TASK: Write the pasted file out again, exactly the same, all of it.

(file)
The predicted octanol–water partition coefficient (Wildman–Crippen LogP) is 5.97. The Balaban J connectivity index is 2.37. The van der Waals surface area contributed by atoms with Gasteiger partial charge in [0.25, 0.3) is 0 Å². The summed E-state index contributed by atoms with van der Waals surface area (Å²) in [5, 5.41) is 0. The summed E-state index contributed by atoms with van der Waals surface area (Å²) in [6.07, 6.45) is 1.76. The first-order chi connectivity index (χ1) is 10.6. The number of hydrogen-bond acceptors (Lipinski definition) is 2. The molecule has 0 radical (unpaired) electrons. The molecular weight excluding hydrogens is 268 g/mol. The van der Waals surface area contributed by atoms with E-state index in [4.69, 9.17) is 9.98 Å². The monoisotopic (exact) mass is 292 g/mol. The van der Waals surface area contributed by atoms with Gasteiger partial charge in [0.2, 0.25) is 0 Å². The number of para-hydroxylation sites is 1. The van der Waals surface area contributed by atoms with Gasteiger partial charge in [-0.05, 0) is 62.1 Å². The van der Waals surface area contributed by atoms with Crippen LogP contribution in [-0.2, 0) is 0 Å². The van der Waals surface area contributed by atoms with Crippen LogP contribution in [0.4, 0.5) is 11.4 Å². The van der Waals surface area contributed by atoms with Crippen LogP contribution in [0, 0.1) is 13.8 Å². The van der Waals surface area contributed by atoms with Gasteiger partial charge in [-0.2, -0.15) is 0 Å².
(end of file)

The predicted octanol–water partition coefficient (Wildman–Crippen LogP) is 5.97. The Balaban J connectivity index is 2.37. The van der Waals surface area contributed by atoms with Gasteiger partial charge in [0.25, 0.3) is 0 Å². The summed E-state index contributed by atoms with van der Waals surface area (Å²) in [5, 5.41) is 0. The summed E-state index contributed by atoms with van der Waals surface area (Å²) in [6.07, 6.45) is 1.76. The first-order chi connectivity index (χ1) is 10.6. The number of hydrogen-bond acceptors (Lipinski definition) is 2. The molecule has 0 radical (unpaired) electrons. The molecular weight excluding hydrogens is 268 g/mol. The van der Waals surface area contributed by atoms with E-state index in [4.69, 9.17) is 9.98 Å². The monoisotopic (exact) mass is 292 g/mol. The van der Waals surface area contributed by atoms with Gasteiger partial charge in [0.2, 0.25) is 0 Å². The number of para-hydroxylation sites is 1. The van der Waals surface area contributed by atoms with Gasteiger partial charge in [-0.05, 0) is 62.1 Å². The van der Waals surface area contributed by atoms with Crippen LogP contribution in [-0.2, 0) is 0 Å². The van der Waals surface area contributed by atoms with Crippen LogP contribution in [0.4, 0.5) is 11.4 Å². The van der Waals surface area contributed by atoms with Crippen LogP contribution in [0, 0.1) is 13.8 Å². The van der Waals surface area contributed by atoms with Gasteiger partial charge in [-0.2, -0.15) is 0 Å².